Whitlow, or Whitloe, a painful swelling of the extremities of the fingers, beneath the nails, and usually terminating in a discharge of serous fluid, that is frequently so acrid as to corrode the periosteum, or membrane lining the bones, which thus become carious. It is always attended with inflammation, and sometimes to so violent a degree as to affect the whole arm.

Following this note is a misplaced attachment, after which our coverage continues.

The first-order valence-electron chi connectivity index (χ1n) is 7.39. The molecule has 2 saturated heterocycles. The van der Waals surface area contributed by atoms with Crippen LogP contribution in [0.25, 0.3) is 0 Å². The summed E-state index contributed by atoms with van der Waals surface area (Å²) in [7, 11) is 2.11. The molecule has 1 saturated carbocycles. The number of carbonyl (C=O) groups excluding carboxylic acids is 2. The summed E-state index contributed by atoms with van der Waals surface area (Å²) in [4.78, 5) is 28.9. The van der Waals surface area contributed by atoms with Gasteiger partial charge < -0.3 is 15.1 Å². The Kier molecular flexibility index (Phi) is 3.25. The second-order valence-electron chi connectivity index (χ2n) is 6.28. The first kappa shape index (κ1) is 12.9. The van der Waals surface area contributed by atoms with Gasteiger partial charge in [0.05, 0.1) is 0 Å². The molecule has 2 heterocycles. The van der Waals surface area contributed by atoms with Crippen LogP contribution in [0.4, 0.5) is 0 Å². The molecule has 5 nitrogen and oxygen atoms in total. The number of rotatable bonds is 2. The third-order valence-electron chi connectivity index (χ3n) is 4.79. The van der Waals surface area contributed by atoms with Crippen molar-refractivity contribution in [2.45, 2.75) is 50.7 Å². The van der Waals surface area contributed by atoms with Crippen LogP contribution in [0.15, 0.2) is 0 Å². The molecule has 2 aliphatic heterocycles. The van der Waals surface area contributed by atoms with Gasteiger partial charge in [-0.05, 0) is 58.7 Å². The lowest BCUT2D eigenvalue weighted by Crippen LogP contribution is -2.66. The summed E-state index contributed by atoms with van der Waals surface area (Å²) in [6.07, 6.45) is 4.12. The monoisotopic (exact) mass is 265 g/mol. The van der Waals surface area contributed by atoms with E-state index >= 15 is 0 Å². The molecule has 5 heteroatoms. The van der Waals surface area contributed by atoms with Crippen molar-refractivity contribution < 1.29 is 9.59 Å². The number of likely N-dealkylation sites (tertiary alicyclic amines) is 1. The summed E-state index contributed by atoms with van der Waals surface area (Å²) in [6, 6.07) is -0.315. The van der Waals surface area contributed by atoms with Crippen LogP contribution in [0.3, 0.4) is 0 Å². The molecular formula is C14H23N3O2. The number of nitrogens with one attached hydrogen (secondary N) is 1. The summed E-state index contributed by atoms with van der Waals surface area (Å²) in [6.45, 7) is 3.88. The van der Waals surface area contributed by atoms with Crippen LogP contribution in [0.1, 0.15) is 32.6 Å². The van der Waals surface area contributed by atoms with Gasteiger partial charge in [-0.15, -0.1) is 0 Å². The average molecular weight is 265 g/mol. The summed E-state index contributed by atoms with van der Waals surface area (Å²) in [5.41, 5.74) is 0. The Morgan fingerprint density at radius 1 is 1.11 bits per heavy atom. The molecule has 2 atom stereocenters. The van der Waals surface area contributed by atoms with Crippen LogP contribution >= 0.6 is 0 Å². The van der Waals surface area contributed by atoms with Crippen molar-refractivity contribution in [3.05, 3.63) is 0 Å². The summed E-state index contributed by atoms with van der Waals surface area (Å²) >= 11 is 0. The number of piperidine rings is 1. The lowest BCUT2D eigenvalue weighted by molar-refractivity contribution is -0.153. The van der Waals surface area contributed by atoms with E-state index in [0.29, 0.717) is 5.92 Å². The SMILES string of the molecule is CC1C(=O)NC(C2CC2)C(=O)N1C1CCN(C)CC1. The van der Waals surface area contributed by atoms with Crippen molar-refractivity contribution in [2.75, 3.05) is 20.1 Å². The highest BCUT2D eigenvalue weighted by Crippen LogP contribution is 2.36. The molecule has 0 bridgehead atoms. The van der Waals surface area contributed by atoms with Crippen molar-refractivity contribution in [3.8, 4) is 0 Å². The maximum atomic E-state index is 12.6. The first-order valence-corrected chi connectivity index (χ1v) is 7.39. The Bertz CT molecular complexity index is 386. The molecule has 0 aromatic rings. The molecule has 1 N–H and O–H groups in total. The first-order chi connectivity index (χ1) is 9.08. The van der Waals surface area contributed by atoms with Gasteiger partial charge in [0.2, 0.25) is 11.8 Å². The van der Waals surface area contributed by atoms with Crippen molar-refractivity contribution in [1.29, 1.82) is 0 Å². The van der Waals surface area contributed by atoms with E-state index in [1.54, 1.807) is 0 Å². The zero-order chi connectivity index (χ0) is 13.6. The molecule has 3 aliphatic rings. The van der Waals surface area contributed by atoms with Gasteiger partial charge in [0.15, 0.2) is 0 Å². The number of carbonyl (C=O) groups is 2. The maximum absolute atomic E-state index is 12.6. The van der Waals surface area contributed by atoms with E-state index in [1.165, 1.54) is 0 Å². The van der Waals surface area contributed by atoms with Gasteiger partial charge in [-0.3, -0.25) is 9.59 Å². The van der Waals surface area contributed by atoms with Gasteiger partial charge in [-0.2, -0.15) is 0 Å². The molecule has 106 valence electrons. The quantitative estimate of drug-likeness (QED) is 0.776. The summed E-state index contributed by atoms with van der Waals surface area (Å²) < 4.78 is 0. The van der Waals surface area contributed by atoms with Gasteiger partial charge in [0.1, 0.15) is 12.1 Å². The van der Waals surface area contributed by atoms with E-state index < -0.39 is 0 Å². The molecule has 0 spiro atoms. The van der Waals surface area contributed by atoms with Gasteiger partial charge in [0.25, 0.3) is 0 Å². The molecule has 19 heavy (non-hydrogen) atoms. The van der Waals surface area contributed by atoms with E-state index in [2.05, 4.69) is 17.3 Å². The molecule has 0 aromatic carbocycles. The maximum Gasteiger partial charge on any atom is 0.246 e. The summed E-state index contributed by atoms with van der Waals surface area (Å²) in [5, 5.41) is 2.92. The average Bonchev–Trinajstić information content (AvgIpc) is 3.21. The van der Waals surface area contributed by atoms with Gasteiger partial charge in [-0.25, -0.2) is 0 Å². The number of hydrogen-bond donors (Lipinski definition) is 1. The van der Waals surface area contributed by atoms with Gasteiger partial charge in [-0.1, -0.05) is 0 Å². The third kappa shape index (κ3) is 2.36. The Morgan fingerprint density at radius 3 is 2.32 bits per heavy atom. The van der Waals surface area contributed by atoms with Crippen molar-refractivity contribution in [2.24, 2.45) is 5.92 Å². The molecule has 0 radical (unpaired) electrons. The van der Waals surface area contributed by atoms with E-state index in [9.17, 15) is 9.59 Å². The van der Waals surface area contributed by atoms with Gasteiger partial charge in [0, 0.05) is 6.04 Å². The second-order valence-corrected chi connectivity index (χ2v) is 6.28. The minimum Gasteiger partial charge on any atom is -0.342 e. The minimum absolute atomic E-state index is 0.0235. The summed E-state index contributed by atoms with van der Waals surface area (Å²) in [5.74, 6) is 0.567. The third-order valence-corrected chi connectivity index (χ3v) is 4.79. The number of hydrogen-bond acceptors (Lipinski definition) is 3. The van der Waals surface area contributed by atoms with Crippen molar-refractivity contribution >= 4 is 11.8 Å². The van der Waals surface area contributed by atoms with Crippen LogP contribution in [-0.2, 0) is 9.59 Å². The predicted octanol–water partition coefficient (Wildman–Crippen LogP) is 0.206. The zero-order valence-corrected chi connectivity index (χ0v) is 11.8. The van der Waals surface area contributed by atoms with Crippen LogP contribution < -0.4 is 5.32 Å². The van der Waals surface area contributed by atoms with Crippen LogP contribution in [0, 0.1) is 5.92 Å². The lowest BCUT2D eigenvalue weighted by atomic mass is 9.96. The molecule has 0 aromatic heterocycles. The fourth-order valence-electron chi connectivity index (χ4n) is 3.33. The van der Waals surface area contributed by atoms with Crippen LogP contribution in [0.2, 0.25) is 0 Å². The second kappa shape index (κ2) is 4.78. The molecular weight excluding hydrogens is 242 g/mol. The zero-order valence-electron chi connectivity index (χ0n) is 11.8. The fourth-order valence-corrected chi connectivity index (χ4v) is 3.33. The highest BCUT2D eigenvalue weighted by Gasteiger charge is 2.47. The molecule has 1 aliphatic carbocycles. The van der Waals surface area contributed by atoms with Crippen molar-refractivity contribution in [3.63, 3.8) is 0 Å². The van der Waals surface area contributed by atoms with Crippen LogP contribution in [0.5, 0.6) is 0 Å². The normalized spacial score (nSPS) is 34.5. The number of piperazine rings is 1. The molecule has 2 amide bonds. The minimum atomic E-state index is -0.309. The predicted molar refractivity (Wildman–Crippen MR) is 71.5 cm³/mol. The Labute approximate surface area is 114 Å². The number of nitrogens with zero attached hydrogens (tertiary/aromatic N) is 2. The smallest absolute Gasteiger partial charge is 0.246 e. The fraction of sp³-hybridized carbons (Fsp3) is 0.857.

Where whitloes arise from external causes, it will be proper to apply emollient poultices, in order to effect a suppuration. Should such tumors, however, proceed from unknown causes, it will be advisable to apply a few leeches, and afterwards ardent spirits, or other astringents; but, if the bones have already become carious, a total or partial removal of the affected part can alone effect a cure. The following preparation has been extolled, as being very efficacious in common cases of whitloes; though we cannot vouch for its success : - Take equal parts of pel-litory of the wall, previously bruised, and hog's-lard; let them be properly mixed, folded in several papers, and surrounded with wood-embers, of such a degree of heat as to incorporate the ingredients, without burning the covering. The ointment, thus prepared, must be spread on a piece of soft linen, and applied to the whitloe, two or three times every day, till the tumor be healed.